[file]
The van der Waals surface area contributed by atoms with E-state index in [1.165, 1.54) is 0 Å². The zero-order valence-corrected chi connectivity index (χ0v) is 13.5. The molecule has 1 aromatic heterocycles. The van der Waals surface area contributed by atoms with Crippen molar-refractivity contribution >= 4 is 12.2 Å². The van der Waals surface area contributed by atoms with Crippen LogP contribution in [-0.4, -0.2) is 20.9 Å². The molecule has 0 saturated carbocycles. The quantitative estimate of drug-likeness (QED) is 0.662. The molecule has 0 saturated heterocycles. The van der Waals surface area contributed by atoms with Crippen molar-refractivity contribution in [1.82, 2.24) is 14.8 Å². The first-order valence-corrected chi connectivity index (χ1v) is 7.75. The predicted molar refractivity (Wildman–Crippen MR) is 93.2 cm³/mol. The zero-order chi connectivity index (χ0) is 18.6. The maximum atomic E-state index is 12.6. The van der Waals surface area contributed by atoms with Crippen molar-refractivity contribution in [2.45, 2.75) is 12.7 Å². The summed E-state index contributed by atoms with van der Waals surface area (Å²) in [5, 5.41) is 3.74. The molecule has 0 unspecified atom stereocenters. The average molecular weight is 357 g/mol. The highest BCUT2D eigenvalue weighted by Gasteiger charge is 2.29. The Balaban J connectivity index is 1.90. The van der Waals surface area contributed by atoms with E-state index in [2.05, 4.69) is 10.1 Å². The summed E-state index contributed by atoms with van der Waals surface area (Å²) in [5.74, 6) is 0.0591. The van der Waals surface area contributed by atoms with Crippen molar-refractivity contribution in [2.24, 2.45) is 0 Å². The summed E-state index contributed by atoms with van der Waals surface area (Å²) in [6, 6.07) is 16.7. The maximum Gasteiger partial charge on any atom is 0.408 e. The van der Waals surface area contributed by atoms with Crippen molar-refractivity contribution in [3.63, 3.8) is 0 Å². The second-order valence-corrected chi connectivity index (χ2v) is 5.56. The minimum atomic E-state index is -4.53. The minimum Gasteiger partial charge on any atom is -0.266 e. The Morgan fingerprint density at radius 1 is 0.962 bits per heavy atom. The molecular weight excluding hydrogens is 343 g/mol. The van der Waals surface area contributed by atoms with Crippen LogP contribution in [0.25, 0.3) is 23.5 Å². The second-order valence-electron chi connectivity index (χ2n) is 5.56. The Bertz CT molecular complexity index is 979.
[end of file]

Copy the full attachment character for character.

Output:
The van der Waals surface area contributed by atoms with E-state index in [1.165, 1.54) is 0 Å². The zero-order valence-corrected chi connectivity index (χ0v) is 13.5. The molecule has 1 aromatic heterocycles. The van der Waals surface area contributed by atoms with Crippen molar-refractivity contribution >= 4 is 12.2 Å². The van der Waals surface area contributed by atoms with Crippen LogP contribution in [-0.4, -0.2) is 20.9 Å². The molecule has 0 saturated carbocycles. The quantitative estimate of drug-likeness (QED) is 0.662. The molecule has 0 saturated heterocycles. The van der Waals surface area contributed by atoms with Crippen molar-refractivity contribution in [1.82, 2.24) is 14.8 Å². The first-order valence-corrected chi connectivity index (χ1v) is 7.75. The predicted molar refractivity (Wildman–Crippen MR) is 93.2 cm³/mol. The zero-order chi connectivity index (χ0) is 18.6. The maximum atomic E-state index is 12.6. The van der Waals surface area contributed by atoms with Crippen molar-refractivity contribution in [2.45, 2.75) is 12.7 Å². The summed E-state index contributed by atoms with van der Waals surface area (Å²) in [5, 5.41) is 3.74. The molecule has 0 unspecified atom stereocenters. The average molecular weight is 357 g/mol. The highest BCUT2D eigenvalue weighted by Gasteiger charge is 2.29. The Balaban J connectivity index is 1.90. The van der Waals surface area contributed by atoms with E-state index in [2.05, 4.69) is 10.1 Å². The summed E-state index contributed by atoms with van der Waals surface area (Å²) in [5.74, 6) is 0.0591. The van der Waals surface area contributed by atoms with Crippen molar-refractivity contribution in [2.24, 2.45) is 0 Å². The summed E-state index contributed by atoms with van der Waals surface area (Å²) in [6, 6.07) is 16.7. The maximum Gasteiger partial charge on any atom is 0.408 e. The van der Waals surface area contributed by atoms with Crippen molar-refractivity contribution in [3.63, 3.8) is 0 Å². The second-order valence-corrected chi connectivity index (χ2v) is 5.56. The minimum atomic E-state index is -4.53. The minimum Gasteiger partial charge on any atom is -0.266 e. The Morgan fingerprint density at radius 1 is 0.962 bits per heavy atom. The molecular weight excluding hydrogens is 343 g/mol. The van der Waals surface area contributed by atoms with Crippen LogP contribution in [0.25, 0.3) is 23.5 Å². The second-order valence-electron chi connectivity index (χ2n) is 5.56. The Bertz CT molecular complexity index is 979.